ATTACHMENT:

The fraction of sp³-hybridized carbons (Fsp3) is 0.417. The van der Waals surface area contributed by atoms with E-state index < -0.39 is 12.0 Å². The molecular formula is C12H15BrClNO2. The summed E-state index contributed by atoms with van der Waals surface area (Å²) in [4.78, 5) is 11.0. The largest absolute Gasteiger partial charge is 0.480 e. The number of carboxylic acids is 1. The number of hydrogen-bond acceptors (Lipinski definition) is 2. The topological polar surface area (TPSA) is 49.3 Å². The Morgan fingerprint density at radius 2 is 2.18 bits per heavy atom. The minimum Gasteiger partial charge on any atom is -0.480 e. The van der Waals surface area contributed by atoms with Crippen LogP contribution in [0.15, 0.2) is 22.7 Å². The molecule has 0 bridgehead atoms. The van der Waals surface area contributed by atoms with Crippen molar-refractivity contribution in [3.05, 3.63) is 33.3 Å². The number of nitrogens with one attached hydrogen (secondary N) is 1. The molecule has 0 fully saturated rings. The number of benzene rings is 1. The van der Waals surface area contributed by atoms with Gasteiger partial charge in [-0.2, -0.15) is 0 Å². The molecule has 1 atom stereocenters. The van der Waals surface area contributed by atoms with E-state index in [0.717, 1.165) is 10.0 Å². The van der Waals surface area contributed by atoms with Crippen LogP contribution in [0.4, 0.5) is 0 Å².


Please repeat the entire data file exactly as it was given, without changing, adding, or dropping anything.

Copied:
The fraction of sp³-hybridized carbons (Fsp3) is 0.417. The van der Waals surface area contributed by atoms with E-state index < -0.39 is 12.0 Å². The molecular formula is C12H15BrClNO2. The summed E-state index contributed by atoms with van der Waals surface area (Å²) in [4.78, 5) is 11.0. The largest absolute Gasteiger partial charge is 0.480 e. The number of carboxylic acids is 1. The number of hydrogen-bond acceptors (Lipinski definition) is 2. The topological polar surface area (TPSA) is 49.3 Å². The Morgan fingerprint density at radius 2 is 2.18 bits per heavy atom. The minimum Gasteiger partial charge on any atom is -0.480 e. The van der Waals surface area contributed by atoms with Crippen LogP contribution in [0.15, 0.2) is 22.7 Å². The molecule has 0 bridgehead atoms. The van der Waals surface area contributed by atoms with Crippen molar-refractivity contribution in [3.05, 3.63) is 33.3 Å². The number of nitrogens with one attached hydrogen (secondary N) is 1. The molecule has 0 fully saturated rings. The number of benzene rings is 1. The van der Waals surface area contributed by atoms with Gasteiger partial charge in [-0.2, -0.15) is 0 Å². The molecule has 1 atom stereocenters. The van der Waals surface area contributed by atoms with E-state index in [0.717, 1.165) is 10.0 Å². The van der Waals surface area contributed by atoms with Crippen LogP contribution in [0.4, 0.5) is 0 Å².